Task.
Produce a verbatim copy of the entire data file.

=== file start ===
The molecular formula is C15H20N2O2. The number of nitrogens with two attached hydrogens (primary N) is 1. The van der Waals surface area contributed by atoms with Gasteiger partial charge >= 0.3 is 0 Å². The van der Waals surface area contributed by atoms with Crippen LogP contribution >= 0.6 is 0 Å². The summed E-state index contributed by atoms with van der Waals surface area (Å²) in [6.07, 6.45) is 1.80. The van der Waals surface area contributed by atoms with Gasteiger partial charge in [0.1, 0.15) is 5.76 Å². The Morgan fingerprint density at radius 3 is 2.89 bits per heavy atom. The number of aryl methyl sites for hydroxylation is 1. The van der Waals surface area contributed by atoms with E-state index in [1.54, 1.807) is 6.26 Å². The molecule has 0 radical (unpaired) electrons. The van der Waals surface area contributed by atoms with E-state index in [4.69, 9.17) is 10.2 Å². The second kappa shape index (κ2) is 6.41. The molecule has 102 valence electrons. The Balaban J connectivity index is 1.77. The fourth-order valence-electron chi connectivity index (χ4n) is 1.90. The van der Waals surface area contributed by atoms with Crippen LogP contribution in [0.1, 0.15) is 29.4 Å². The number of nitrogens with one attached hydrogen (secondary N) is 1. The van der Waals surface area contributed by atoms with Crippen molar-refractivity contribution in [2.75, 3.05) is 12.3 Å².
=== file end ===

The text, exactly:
The molecular formula is C15H20N2O2. The number of nitrogens with two attached hydrogens (primary N) is 1. The van der Waals surface area contributed by atoms with Gasteiger partial charge >= 0.3 is 0 Å². The van der Waals surface area contributed by atoms with Crippen LogP contribution >= 0.6 is 0 Å². The summed E-state index contributed by atoms with van der Waals surface area (Å²) in [6.07, 6.45) is 1.80. The van der Waals surface area contributed by atoms with Gasteiger partial charge in [0.1, 0.15) is 5.76 Å². The Morgan fingerprint density at radius 3 is 2.89 bits per heavy atom. The number of aryl methyl sites for hydroxylation is 1. The van der Waals surface area contributed by atoms with E-state index in [1.54, 1.807) is 6.26 Å². The molecule has 0 radical (unpaired) electrons. The van der Waals surface area contributed by atoms with E-state index in [4.69, 9.17) is 10.2 Å². The second kappa shape index (κ2) is 6.41. The molecule has 102 valence electrons. The Balaban J connectivity index is 1.77. The fourth-order valence-electron chi connectivity index (χ4n) is 1.90. The van der Waals surface area contributed by atoms with Crippen LogP contribution in [0.1, 0.15) is 29.4 Å². The number of nitrogens with one attached hydrogen (secondary N) is 1. The van der Waals surface area contributed by atoms with Crippen molar-refractivity contribution in [2.75, 3.05) is 12.3 Å².